What does a Lead Scheduler do?
Schedulers are administrative professionals who schedule and arrange appointments for a variety of purposes: meetings, appointments or even the production of manufactured goods. As a scheduler, your main function is to schedule appointments, project timelines, meetings or anything else required by the company or organization that employs you. Schedulers can work in a variety of settings including hospitals, trucking companies, manufacturing companies and retail settings. If you gain administrative experience through staff supervision or secretarial work, you may eventually become a scheduler. Schedulers can move higher up in their administrative roles, eventually becoming essential members of management or running entire companies.
Most schedulers are required to hold at least a high school degree or GED. It's also beneficial to complete college work related to the business or industry you represent. Besides having a firm grasp on the industry, schedulers should understand the needs of the company and customer base in order to schedule efficiently. As a scheduler, you should also possess excellent organizational skills and the ability to multitask.
- Speak with customers over the phone in order to schedule, remind and follow up on appointments
- email or mail reminders to customers or clients when appropriate
- Add, cancel or make changes to appointments in the organization's schedule
- Perform patient intake, including the completion and filing of all necessary records
- Resolve appointment conflicts for staff and customers or clients
- Schedule staff coverage in order to ensure the company's best operations standards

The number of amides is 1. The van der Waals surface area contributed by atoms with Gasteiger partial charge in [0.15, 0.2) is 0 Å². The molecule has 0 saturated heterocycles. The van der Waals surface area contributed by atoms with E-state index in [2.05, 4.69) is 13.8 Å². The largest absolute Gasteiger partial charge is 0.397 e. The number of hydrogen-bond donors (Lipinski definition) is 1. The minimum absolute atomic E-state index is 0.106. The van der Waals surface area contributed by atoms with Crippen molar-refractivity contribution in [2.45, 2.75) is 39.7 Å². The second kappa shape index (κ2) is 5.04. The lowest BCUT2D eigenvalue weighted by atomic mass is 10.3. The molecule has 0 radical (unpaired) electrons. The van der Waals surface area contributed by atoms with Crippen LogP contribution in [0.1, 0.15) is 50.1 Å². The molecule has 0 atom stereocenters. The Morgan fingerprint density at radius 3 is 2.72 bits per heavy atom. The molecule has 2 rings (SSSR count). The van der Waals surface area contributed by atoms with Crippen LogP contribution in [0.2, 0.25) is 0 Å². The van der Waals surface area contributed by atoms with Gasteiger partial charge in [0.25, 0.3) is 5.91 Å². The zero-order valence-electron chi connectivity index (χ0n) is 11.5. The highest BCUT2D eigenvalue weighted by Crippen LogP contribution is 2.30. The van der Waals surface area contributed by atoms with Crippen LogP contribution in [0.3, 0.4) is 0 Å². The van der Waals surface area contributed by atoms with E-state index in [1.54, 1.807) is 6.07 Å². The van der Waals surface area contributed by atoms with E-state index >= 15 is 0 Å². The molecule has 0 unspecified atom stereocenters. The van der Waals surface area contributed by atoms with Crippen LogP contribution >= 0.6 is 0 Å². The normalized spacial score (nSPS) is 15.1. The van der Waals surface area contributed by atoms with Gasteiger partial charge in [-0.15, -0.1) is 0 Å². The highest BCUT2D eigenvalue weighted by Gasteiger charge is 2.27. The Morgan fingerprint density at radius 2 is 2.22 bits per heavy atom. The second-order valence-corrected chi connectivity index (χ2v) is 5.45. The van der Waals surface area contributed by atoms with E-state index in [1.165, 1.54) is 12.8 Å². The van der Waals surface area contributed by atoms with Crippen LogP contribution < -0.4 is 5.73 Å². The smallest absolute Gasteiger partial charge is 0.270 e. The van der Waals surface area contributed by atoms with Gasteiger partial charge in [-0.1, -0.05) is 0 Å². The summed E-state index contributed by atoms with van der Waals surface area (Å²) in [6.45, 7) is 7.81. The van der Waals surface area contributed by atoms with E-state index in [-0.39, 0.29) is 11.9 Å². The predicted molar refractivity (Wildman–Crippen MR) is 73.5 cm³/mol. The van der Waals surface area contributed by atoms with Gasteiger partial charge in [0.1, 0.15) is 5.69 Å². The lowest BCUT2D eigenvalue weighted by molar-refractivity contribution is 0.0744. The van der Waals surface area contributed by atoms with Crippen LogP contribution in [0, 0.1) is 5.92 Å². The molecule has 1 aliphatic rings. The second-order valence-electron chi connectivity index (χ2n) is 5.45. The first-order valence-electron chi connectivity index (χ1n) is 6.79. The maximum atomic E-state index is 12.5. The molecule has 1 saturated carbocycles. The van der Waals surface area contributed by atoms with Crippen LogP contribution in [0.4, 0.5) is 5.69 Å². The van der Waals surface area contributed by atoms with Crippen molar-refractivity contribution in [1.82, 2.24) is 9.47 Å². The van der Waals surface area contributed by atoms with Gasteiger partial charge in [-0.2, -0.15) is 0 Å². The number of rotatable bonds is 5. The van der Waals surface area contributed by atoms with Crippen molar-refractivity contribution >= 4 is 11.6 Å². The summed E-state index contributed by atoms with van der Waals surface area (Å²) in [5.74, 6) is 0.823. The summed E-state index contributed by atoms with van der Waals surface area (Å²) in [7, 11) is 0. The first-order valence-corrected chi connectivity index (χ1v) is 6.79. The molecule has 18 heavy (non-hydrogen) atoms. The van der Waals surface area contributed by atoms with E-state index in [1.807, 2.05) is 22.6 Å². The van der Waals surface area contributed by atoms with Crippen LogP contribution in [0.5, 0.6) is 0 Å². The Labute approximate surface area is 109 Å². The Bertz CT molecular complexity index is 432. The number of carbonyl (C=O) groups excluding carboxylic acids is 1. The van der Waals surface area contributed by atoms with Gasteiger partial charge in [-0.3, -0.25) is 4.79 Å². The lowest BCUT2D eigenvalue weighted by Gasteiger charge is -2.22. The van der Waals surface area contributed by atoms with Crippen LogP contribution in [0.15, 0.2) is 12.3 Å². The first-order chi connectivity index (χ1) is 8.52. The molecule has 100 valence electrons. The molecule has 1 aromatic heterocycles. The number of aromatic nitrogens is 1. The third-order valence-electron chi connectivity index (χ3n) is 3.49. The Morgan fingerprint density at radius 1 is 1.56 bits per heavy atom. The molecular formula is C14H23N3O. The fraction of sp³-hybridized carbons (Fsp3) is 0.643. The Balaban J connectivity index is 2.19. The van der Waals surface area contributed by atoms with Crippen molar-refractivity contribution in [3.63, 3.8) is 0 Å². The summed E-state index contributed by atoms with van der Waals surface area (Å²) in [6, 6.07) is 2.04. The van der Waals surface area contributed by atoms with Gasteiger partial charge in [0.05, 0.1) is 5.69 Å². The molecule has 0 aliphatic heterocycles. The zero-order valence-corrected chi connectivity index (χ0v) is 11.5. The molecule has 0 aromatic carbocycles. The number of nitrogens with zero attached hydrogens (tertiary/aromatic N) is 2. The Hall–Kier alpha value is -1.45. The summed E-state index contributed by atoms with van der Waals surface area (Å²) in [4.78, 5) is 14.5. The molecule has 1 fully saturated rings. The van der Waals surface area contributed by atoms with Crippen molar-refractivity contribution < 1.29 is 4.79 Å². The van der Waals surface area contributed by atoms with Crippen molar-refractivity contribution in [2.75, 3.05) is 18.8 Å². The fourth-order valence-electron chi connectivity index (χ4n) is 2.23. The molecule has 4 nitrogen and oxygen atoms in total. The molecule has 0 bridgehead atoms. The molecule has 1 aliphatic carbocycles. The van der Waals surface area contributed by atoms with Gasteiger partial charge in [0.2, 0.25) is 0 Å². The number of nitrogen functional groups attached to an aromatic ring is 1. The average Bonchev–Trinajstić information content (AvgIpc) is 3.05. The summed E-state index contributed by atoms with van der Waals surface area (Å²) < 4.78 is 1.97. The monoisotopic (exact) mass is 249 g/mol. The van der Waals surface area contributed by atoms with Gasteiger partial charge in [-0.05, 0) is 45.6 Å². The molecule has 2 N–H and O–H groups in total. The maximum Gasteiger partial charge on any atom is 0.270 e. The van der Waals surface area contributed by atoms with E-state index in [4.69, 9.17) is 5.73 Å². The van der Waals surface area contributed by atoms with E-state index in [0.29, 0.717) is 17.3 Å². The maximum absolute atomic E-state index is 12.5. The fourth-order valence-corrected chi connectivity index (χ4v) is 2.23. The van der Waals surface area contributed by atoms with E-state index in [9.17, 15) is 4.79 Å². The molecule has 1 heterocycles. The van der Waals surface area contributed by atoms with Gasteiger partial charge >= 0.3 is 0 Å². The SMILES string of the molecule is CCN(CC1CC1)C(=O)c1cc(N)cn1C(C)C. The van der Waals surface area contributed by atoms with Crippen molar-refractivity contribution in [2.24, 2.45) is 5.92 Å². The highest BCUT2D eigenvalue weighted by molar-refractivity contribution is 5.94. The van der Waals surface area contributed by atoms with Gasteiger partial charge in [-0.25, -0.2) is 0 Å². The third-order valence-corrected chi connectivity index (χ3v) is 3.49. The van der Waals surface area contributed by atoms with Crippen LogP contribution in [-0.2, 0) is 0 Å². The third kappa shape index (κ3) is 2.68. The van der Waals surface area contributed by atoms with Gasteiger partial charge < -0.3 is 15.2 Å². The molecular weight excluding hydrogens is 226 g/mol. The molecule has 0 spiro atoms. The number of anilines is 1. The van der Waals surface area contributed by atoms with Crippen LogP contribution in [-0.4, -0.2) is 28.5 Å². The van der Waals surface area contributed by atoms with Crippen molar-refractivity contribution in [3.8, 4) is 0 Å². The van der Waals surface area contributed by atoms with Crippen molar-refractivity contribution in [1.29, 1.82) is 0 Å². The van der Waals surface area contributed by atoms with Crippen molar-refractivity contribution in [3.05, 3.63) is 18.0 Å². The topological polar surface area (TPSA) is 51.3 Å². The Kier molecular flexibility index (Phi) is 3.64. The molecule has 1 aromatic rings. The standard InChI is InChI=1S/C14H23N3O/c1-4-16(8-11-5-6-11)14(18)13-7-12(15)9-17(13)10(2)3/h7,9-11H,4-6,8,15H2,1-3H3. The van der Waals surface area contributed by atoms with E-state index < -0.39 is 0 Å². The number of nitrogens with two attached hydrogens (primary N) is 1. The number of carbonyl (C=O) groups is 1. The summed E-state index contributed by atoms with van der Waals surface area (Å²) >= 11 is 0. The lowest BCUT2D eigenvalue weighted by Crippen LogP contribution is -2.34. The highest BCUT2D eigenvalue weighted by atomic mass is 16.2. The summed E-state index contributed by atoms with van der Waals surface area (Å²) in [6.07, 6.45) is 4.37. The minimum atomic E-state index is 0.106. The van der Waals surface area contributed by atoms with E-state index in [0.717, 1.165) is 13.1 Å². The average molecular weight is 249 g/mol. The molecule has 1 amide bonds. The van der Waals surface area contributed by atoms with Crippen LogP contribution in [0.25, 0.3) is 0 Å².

- Produce and process schedules and reports as they are requested by administrative staff, customers or clients
- schedule the manufacturing production or transfer (i.e. trucking) of products
- A college degree in the organization's industry, administration or a related field is beneficial
- General math skills and experience working with data
- Computer competency for data entry and the production of reports and schedules
- Excellent communication skills in customer service and experience working as a company team member
- Ability to fulfill the company's standards and values when performing scheduling tasks
- Display kindness and be open to providing scheduling accommodations to customers, clients or staff
- Have an eye for detail and organization
- Ability to perform more than one task at a time and solve problems quickly
- Schedule project timelines in order to predict the finish date for larger projects
Lead Scheduler Career Path
Learn how to become a Lead Scheduler, what skills and education you need to succeed, and what level of pay to expect at each step on your career path.
Average Years of Experience
Lead Scheduler Insights
“Pay is fair but its necessary to go above and beyond to really capture the extra bonuses and commissions.”
“It was a pleasant place to work for and I wish I could have stayed.”
“Can be difficult to disconnect from work and create a good balance between work and home life.”
“The team here is like family and I am excited to see where my career at MH takes me.”
“Each team was well prepared to deal with lockdown and we transitioned all of our courses online very smoothly.”
“I would say it’s one of the best hospital systems to work for in Florida”
“Don't think you're special or not expendable or that you have job security.”
“I suppose career opportunities could be great if you intend to move around within the city.”
Lead Scheduler Interviews
Frequently asked questions about the role and responsibilities of a Lead Scheduler
- Demand Planner
- Supply Chain Manager
- Production Planner
The most common qualifications to become a Lead Scheduler is a minimum of a Bachelor's Degree and an average of 0 - 1 of experience not including years spent in education and/or training.